Traumatic early childhood events

Trauma is a person’s response to a scary and threatening event. These events could be the death of a loved one, a house fire, an accident or a natural event like a tornado or wildfire. Traumatic events also include witnessing or experiencing abuse and violence. If you suspect a child has experienced a traumatic event, reach out for support from local Stark County resources.

Types of traumatic early childhood events

Traumatic early childhood events are experiences that compromise the safety and security of young children, ages birth to 3. These could include:

  • Accidents
  • Intentional violence (physical or sexual abuse)
  • Loss of a parent/caregiver
  • Neglect
  • Painful medical procedures
  • Yelling and threats of danger

It is important to know that what is considered trauma for one child might not be a trauma for another. It is always a good idea to seek out support from a professional counselor if you believe a child has been affected by an adverse childhood experience.


Helpful links

Adverse Childhood Experiences

Learn about significant risk factors for survivors of trauma and adverse childhood experiences.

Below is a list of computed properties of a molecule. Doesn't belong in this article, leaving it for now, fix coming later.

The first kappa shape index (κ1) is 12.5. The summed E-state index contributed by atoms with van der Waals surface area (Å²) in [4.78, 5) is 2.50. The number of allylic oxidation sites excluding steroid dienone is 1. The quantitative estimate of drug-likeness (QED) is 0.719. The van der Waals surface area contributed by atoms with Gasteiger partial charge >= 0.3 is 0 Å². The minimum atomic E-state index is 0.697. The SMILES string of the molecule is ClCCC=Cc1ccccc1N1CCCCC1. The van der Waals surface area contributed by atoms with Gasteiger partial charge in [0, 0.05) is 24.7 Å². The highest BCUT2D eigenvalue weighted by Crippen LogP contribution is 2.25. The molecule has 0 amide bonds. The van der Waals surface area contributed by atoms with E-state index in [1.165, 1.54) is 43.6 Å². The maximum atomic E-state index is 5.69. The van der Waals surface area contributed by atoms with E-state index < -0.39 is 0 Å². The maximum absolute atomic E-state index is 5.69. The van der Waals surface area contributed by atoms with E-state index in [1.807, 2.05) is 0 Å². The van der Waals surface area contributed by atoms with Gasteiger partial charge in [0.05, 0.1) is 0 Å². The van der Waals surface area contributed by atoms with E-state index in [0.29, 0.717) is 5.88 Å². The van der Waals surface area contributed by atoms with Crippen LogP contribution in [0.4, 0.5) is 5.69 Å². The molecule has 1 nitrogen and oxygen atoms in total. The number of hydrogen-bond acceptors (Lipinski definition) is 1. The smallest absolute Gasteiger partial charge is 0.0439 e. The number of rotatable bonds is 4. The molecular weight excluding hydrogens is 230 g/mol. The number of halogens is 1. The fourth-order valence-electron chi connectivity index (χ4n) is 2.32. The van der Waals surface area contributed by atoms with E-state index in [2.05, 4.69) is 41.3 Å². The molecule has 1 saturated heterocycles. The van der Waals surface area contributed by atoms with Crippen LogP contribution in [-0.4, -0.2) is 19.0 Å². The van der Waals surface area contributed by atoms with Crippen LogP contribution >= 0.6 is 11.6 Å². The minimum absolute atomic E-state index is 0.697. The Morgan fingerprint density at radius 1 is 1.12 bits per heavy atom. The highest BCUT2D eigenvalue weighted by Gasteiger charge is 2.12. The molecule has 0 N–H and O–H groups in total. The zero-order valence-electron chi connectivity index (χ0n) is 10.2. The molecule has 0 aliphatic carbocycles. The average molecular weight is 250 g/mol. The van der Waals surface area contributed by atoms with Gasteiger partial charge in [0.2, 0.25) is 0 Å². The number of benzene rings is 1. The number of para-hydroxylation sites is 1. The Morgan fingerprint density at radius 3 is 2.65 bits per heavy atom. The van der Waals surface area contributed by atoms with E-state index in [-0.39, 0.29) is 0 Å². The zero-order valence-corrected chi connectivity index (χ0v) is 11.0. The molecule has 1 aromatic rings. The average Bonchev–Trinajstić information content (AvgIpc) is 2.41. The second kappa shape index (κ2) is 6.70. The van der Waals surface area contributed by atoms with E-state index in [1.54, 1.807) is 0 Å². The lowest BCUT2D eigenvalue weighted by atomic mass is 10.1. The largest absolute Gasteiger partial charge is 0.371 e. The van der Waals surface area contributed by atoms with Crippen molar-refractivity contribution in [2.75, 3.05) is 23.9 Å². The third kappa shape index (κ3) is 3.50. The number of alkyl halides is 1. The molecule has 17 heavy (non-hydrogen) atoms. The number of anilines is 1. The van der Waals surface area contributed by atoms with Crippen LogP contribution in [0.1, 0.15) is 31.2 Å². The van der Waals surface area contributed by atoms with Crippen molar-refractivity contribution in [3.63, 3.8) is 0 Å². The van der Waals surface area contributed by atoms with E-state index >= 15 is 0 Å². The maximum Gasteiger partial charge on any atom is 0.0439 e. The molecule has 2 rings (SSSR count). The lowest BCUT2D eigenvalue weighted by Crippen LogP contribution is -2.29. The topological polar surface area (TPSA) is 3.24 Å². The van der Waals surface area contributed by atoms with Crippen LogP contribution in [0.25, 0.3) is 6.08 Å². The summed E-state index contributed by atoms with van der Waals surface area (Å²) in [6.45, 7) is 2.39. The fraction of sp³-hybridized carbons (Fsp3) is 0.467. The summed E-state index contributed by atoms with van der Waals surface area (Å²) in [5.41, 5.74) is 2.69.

The Adverse Childhood Experiences Study

Discover how a study in obesity ended up uncovering important insights about childhood trauma.

Emotional and Psychological Trauma

A guide to healing and moving forward after emotional and psychological trauma.

Excessive Stress Disrupts the Architecture of the Developing Brain

Find out what happens when a child experiences severe, prolonged adversity without the support of an adult or caregiver.

Helping Young Children and Families Cope with Trauma

Guidelines to help children and families identify, cope and heal from traumatic events.

Take the ACE Quiz

If you experienced a childhood of abuse and/or neglect, assess your risk for future health problems.

Types of Traumatic Experiences

Learn about the types of trauma from the National Child Traumatic Stress Network.